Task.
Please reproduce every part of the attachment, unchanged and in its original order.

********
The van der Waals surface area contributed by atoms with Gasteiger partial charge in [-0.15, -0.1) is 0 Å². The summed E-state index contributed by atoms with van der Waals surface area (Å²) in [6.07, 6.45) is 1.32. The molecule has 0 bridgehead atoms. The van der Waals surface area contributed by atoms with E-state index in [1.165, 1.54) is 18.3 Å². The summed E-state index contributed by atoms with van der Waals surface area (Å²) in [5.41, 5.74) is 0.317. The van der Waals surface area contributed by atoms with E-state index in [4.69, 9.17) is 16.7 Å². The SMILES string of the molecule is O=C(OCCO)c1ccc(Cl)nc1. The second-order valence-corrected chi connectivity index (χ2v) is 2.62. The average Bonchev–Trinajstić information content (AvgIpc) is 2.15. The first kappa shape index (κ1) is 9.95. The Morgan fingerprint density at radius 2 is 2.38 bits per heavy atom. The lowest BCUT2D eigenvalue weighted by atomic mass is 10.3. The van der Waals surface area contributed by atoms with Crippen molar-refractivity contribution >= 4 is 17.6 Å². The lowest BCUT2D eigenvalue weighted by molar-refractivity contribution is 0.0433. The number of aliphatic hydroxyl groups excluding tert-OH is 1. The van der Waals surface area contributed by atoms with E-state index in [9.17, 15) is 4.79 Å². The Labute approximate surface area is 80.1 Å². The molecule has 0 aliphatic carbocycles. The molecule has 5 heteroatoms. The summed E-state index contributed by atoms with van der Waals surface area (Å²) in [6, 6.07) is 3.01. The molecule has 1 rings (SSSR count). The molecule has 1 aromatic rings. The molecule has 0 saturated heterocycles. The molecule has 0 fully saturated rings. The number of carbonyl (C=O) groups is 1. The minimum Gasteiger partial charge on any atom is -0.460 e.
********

The van der Waals surface area contributed by atoms with Gasteiger partial charge in [-0.15, -0.1) is 0 Å². The summed E-state index contributed by atoms with van der Waals surface area (Å²) in [6.07, 6.45) is 1.32. The molecule has 0 bridgehead atoms. The van der Waals surface area contributed by atoms with E-state index in [1.165, 1.54) is 18.3 Å². The summed E-state index contributed by atoms with van der Waals surface area (Å²) in [5.41, 5.74) is 0.317. The van der Waals surface area contributed by atoms with E-state index in [4.69, 9.17) is 16.7 Å². The SMILES string of the molecule is O=C(OCCO)c1ccc(Cl)nc1. The second-order valence-corrected chi connectivity index (χ2v) is 2.62. The average Bonchev–Trinajstić information content (AvgIpc) is 2.15. The first kappa shape index (κ1) is 9.95. The Morgan fingerprint density at radius 2 is 2.38 bits per heavy atom. The lowest BCUT2D eigenvalue weighted by atomic mass is 10.3. The van der Waals surface area contributed by atoms with Crippen molar-refractivity contribution >= 4 is 17.6 Å². The lowest BCUT2D eigenvalue weighted by molar-refractivity contribution is 0.0433. The number of aliphatic hydroxyl groups excluding tert-OH is 1. The van der Waals surface area contributed by atoms with E-state index in [9.17, 15) is 4.79 Å². The Labute approximate surface area is 80.1 Å². The molecule has 0 aliphatic carbocycles. The molecule has 5 heteroatoms. The summed E-state index contributed by atoms with van der Waals surface area (Å²) in [6, 6.07) is 3.01. The molecule has 1 rings (SSSR count). The molecule has 1 aromatic rings. The molecule has 0 saturated heterocycles. The molecule has 0 fully saturated rings. The number of carbonyl (C=O) groups is 1. The minimum Gasteiger partial charge on any atom is -0.460 e.